Next week sees the release of Bob Dylan: The Other Side Of The Mirror -Live At The Newport Folk Festival 1963-1965. The new DVD charts Dylan's unstoppable transition from traditional, acoustic folk master, to fully-formed, electric warrior. In a MOJO exclusive, filmmaker Murray Lerner recounts the events of that legendary summer's evening.

Click MORE for MOJO's exclusive Q&A.

42 years ago, Bob Dylan took the stage at the annual Newport Folk Festival with a harmonica around his neck and a Stratocaster in his hand. Three songs later, and with the amped-up help of his new, electric band, folk music's most beloved figure had become rock 'n' roll's newest, most controversial hero. For those that witnessed the event live, the memories remain vivid. Luckily for the rest of us, one man captured it all on celluoid...

MOJO: Did the festival organisers know that Dylan was going to ‘go electric’ in 1965?

Lerner: "[Master of ceremonies] Pete Yarrow knew of course. He was at the rehearsal but beyond that, Pete Seeger and Yarrow were both managed by Al Grossman. Did Pete Seeger know? I don’t know. I would imagine he was surprised. I caught the rehearsal [and] I’d got excited about electric music through Paul Butterfield, but I didn't put two and two together until Dylan came on stage in the leather jacket."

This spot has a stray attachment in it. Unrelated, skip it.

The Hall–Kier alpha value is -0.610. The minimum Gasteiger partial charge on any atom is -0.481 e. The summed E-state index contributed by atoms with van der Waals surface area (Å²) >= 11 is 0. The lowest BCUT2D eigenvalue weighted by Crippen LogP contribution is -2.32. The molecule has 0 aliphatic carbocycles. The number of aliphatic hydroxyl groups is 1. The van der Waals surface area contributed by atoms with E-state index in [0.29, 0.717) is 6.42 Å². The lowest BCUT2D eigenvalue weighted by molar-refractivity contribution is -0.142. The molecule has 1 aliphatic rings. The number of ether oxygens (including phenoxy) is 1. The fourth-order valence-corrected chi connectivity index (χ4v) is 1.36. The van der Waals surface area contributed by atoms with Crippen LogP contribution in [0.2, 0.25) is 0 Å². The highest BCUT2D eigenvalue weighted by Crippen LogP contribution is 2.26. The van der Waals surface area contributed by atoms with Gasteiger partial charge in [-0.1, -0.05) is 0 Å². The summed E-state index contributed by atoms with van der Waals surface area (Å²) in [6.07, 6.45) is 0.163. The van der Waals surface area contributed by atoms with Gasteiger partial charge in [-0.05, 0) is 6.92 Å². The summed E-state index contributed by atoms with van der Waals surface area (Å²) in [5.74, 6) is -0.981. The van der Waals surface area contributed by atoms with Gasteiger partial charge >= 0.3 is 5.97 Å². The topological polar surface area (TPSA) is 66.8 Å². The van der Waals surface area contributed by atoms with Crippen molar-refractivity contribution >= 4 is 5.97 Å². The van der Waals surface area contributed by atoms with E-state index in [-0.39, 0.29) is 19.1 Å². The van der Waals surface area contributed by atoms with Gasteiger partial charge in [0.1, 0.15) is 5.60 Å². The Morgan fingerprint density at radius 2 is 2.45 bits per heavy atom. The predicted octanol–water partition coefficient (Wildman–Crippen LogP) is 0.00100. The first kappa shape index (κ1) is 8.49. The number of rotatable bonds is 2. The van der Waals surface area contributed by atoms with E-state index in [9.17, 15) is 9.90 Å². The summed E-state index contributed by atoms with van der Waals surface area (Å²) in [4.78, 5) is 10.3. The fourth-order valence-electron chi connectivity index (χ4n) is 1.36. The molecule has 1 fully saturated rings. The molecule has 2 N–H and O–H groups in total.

Apart from ‘Just keep filming’, what were the words going through your head while Dylan was on stage in 65?

"I really thought, not in retrospect, that this is a new threshold that we’re crossing here, a gateway to some new world, a different kind of culture and I didn’t know whether it was for good or bad but it was mesmerising and hypnotic and I liked the sensation it created in your body. It pulled you into it like hypnosis. I still think that that’s the power of electricity in music."

There’s been a lot of debate over the years as to who exactly was doing the booing and who were they booing? Dylan, the organisers, the shortness of the set?

"It’s a good question. When we showed the film at The New York Film Festival [in October] one kid gets up and says, ‘About this booing… I was sitting right in front of the stage, there was no booing in the audience whatsoever. There was booing from the performers’. So I said, Well, I don’t think you’re right. Then another kid gets up and says ‘I was a little further back and it was the press section that was booing, not the audience’, and I said, Well, I don’t think you’re right. A third guy gets up and says ‘I was there, and there was no question, it was the audience that was booing and there was no booing from the stage’. It was fascinating. People remember hearing what they thought they should hear. I think they were definitely booing Dylan and a little bit Pete Yarrow because he was so flustered. He was not expecting that audience reaction and he was concerned about Bob’s image, success creatively and commercially since they were part of the same family of artists through Al Grossman. But I absolutely think that they were booing Dylan going electric."

For more from Murray Lerner pick up a copy of the January issue of MOJO - on sale December 1.

In the meantime, here's a reminder of what all the fuss was about:

Bob Dylan - Newport Folk Festival, July 25, 1965

Posted by Ross_Bennett at 11:58AM | Categories: Interviews